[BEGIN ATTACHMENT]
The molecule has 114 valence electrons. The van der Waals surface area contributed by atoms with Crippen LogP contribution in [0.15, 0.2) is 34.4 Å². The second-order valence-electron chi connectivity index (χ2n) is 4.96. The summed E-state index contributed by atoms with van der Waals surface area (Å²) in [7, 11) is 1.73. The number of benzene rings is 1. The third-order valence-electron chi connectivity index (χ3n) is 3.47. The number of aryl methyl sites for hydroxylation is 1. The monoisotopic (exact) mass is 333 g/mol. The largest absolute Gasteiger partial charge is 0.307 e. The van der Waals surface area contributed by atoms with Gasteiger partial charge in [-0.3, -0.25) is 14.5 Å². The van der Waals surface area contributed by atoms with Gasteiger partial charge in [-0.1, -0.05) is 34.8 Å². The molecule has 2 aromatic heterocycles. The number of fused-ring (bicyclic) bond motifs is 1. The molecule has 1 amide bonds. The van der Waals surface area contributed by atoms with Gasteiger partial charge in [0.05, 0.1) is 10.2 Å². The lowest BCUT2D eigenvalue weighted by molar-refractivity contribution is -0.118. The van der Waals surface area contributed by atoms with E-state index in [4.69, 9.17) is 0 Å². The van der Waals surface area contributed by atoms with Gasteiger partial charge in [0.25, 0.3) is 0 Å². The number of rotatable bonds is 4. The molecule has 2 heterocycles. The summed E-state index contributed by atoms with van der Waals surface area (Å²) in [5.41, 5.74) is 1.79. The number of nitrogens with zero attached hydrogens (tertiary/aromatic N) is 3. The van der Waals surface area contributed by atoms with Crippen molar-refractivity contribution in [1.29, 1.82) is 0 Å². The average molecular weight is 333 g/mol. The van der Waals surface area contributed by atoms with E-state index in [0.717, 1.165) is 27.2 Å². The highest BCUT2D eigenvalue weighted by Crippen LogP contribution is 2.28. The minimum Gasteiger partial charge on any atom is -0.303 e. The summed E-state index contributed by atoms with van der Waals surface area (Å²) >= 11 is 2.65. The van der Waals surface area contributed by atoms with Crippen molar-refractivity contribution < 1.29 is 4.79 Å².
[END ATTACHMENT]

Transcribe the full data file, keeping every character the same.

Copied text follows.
The molecule has 114 valence electrons. The van der Waals surface area contributed by atoms with Crippen LogP contribution in [0.15, 0.2) is 34.4 Å². The second-order valence-electron chi connectivity index (χ2n) is 4.96. The summed E-state index contributed by atoms with van der Waals surface area (Å²) in [7, 11) is 1.73. The number of benzene rings is 1. The third-order valence-electron chi connectivity index (χ3n) is 3.47. The number of aryl methyl sites for hydroxylation is 1. The monoisotopic (exact) mass is 333 g/mol. The largest absolute Gasteiger partial charge is 0.307 e. The van der Waals surface area contributed by atoms with Gasteiger partial charge in [-0.3, -0.25) is 14.5 Å². The van der Waals surface area contributed by atoms with Gasteiger partial charge in [-0.1, -0.05) is 34.8 Å². The molecule has 2 aromatic heterocycles. The number of fused-ring (bicyclic) bond motifs is 1. The molecule has 1 amide bonds. The van der Waals surface area contributed by atoms with Gasteiger partial charge in [0.05, 0.1) is 10.2 Å². The lowest BCUT2D eigenvalue weighted by molar-refractivity contribution is -0.118. The van der Waals surface area contributed by atoms with E-state index in [4.69, 9.17) is 0 Å². The van der Waals surface area contributed by atoms with Gasteiger partial charge in [0.25, 0.3) is 0 Å². The number of rotatable bonds is 4. The molecule has 2 heterocycles. The summed E-state index contributed by atoms with van der Waals surface area (Å²) in [5.41, 5.74) is 1.79. The number of nitrogens with zero attached hydrogens (tertiary/aromatic N) is 3. The van der Waals surface area contributed by atoms with Crippen molar-refractivity contribution in [1.29, 1.82) is 0 Å². The average molecular weight is 333 g/mol. The van der Waals surface area contributed by atoms with E-state index in [0.717, 1.165) is 27.2 Å². The highest BCUT2D eigenvalue weighted by Crippen LogP contribution is 2.28. The minimum Gasteiger partial charge on any atom is -0.303 e. The summed E-state index contributed by atoms with van der Waals surface area (Å²) >= 11 is 2.65. The van der Waals surface area contributed by atoms with Crippen molar-refractivity contribution < 1.29 is 4.79 Å².